If you're feeling pain on the bottom of your foot near your heel, pain after exercise or activity, or pain first thing in the morning or after a long period of sitting, then you may have a heel spur. Heel spurs don't have a magic cure, but you can take steps to ease the pain and to eventually get rid of them.
One of the most common causes for the development of heel spurs is the wearing of shoes that are too tight. That?s why more women suffer from heel spurs more than men. Athletes who tend to stress their feet a lot, people are overweight who have more pressure on their lower extremities and the elderly also tend to suffer more from heel spurs.
Heel spur and plantar fasciitis pain usually begins in the bottom of the heel, and frequently radiates into the arch. At times, however, the pain may be felt only in the arch. The pain is most intense when first standing, after any period of rest. Most people with this problem experience their greatest pain in the morning, with the first few steps after sleeping. After several minutes of walking, the pain usually becomes less intense and may disappear completely, only to return later with prolonged walking or standing. If a nerve is irritated due to the swollen plantar fascia, this pain may radiate into the ankle. In the early stages of Heel Spurs and Plantar Fasciitis, the pain will usually subside quickly with getting off of the foot and resting. As the disease progresses, it may take longer periods of time for the pain to subside.
Diagnosis of a heel spur can be done with an x-ray, which will be able to reveal the bony spur. Normally, it occurs where the plantar fascia connects to the heel bone. When the plantar fascia ligament is pulled excessively it begins to pull away from the heel bone. When this excessive pulling occurs, it causes the body to respond by depositing calcium in the injured area, resulting in the formation of the bone spur. The Plantar fascia ligament is a fibrous band of connective tissue running between the heel bone and the ball of the foot. This structure maintains the arch of the foot and distributes weight along the foot as we walk. However, due to the stress that this ligament must endure, it can easily become damaged which commonly occurs along with heel spurs.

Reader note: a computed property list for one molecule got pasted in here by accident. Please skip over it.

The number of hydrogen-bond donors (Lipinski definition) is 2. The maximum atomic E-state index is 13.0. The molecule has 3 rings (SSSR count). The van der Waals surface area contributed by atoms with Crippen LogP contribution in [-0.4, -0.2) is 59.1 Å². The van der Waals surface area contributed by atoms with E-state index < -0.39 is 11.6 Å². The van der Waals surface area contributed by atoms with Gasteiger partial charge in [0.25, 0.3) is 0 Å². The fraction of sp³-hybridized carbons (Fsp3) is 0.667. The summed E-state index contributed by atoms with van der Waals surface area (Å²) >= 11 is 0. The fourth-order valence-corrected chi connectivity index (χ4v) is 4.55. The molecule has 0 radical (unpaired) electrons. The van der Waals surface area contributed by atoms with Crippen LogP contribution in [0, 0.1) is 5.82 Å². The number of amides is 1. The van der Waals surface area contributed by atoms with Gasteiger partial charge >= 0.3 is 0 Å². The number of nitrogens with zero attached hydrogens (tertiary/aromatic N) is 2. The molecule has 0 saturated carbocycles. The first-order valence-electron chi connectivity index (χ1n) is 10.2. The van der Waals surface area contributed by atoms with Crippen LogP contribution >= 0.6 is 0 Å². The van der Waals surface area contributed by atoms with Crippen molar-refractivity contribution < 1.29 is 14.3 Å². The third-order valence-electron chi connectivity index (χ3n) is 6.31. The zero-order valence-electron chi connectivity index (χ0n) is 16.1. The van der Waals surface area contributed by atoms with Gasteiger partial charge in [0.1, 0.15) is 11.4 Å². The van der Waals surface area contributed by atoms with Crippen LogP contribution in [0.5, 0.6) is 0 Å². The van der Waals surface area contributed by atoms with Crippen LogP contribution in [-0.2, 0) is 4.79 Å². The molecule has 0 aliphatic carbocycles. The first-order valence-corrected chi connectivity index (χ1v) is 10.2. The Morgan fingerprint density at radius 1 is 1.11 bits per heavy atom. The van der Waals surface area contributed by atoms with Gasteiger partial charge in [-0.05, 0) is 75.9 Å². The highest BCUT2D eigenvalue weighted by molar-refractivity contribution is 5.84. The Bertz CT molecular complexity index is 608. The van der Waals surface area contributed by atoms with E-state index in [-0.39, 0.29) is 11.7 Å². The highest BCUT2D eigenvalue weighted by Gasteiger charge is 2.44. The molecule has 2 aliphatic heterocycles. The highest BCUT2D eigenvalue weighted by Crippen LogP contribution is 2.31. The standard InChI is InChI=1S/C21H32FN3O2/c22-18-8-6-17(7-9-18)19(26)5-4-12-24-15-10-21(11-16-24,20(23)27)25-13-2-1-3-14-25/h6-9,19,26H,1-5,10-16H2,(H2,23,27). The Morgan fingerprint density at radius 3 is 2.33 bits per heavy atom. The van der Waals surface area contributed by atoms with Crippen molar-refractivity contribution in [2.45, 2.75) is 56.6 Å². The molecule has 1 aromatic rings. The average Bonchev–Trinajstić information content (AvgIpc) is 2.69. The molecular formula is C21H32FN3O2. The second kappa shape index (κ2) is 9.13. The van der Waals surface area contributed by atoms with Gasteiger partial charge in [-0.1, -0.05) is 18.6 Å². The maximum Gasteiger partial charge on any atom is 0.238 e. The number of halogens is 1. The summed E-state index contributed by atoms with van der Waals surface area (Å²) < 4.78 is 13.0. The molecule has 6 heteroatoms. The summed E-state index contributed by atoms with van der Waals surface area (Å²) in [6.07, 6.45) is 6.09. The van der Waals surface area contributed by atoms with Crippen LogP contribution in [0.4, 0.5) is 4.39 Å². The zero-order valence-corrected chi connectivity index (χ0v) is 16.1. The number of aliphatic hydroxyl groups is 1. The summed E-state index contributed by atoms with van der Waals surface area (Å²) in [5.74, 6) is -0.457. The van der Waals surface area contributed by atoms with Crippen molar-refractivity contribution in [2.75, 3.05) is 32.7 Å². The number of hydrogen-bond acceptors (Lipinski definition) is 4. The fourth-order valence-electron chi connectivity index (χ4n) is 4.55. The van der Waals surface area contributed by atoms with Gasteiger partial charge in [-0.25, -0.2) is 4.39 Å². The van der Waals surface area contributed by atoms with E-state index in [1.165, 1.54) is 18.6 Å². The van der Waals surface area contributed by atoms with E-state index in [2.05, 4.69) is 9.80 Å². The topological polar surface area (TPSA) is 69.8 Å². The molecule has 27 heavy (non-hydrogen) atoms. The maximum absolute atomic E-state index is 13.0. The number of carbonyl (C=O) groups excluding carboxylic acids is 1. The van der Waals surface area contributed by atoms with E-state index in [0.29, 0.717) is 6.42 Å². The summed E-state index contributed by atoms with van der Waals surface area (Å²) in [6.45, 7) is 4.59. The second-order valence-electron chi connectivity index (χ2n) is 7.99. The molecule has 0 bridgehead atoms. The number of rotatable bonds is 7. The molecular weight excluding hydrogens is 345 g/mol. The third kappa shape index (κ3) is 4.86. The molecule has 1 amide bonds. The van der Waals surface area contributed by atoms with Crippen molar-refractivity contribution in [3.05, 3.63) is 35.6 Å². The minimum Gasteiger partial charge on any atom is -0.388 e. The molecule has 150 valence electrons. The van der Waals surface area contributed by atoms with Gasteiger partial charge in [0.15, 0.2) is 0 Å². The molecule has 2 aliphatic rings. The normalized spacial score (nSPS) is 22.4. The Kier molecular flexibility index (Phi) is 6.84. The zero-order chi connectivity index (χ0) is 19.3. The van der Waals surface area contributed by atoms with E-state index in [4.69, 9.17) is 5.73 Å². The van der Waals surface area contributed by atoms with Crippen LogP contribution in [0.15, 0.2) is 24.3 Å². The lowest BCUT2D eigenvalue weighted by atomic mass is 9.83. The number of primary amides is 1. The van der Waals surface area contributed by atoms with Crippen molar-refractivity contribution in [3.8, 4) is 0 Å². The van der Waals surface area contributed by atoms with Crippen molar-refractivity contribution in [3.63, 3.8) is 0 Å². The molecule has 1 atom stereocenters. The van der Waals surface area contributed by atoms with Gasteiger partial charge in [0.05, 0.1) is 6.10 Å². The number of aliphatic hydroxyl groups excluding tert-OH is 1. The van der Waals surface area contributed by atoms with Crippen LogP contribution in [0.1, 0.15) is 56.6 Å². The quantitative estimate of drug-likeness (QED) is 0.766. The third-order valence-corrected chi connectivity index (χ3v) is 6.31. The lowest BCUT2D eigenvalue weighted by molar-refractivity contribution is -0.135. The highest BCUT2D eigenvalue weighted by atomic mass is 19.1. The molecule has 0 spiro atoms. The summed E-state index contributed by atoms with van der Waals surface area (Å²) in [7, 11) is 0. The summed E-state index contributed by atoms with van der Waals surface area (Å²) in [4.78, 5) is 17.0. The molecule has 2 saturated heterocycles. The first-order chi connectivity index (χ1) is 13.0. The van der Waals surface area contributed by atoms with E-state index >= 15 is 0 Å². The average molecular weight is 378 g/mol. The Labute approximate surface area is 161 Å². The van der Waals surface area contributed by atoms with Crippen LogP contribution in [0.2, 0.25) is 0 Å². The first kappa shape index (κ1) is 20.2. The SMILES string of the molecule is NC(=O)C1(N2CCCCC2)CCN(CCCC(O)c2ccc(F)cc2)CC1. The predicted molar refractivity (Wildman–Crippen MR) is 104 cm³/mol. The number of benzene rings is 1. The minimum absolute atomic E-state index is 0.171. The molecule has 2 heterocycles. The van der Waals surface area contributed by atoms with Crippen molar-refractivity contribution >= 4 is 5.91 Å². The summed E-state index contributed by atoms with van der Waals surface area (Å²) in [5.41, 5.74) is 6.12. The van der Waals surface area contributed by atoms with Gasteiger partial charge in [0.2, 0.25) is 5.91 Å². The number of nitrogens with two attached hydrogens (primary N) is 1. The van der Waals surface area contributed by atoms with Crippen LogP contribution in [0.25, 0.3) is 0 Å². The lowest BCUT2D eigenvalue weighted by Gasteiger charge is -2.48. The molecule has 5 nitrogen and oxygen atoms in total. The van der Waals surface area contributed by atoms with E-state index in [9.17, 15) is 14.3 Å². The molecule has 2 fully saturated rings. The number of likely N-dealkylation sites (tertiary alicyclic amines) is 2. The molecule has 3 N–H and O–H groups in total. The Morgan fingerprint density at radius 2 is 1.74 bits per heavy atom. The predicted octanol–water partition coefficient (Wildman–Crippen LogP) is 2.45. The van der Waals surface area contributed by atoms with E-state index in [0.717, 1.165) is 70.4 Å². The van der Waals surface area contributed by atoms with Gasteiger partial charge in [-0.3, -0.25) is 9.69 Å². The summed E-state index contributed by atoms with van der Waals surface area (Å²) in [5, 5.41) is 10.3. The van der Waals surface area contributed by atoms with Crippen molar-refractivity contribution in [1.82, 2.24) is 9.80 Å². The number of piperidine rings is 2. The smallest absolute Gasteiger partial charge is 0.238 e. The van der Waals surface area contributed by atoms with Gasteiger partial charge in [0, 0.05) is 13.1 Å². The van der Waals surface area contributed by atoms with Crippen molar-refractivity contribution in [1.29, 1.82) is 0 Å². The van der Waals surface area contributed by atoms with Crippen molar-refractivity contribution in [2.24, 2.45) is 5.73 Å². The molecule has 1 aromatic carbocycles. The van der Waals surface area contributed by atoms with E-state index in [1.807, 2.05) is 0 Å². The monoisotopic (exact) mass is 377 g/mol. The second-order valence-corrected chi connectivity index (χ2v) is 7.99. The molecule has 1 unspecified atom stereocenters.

Non Surgical Treatment
Treatments for bone spurs and plantar fasciitis include Stretching the calf muscles several times daily is critical in providing tension relief for the plantar fascia. Some physicians may recommend using a step to stretch, while others may encourage yoga or pushing against a wall to stretch. Icing after activity. A frozen tennis ball can provide specific relief. Rolling the tennis ball under the arch of the foot after exercise can lessen pain in the area. Taping is also recommended at times. Several manufacturers of sports tape have plantar fascia specific lines. Orthotics are a good idea for those on their feet during the day. Orthotics can provide cushioning and relief. Cortisone shots in the fascia can provide temporary anti-inflammatory relief. Losing weight is perhaps the most effective method of improving heel and foot pain. Those who are overweight are far more likely to report these syndromes.
More than 90 percent of people get better with nonsurgical treatments. If conservative treatment fails to treat symptoms of heel spurs after a period of 9 to 12 months, surgery may be necessary to relieve pain and restore mobility. Surgical techniques include release of the plantar fascia, removal of a spur. Pre-surgical tests or exams are required to identify optimal candidates, and it's important to observe post-surgical recommendations concerning rest, ice, compression, elevation of the foot, and when to place weight on the operated foot. In some cases, it may be necessary for patients to use bandages, splints, casts, surgical shoes, crutches, or canes after surgery. Possible complications of heel surgery include nerve pain, recurrent heel pain, permanent numbness of the area, infection, and scarring. In addition, with plantar fascia release, there is risk of instability, foot cramps, stress fracture, and tendinitis.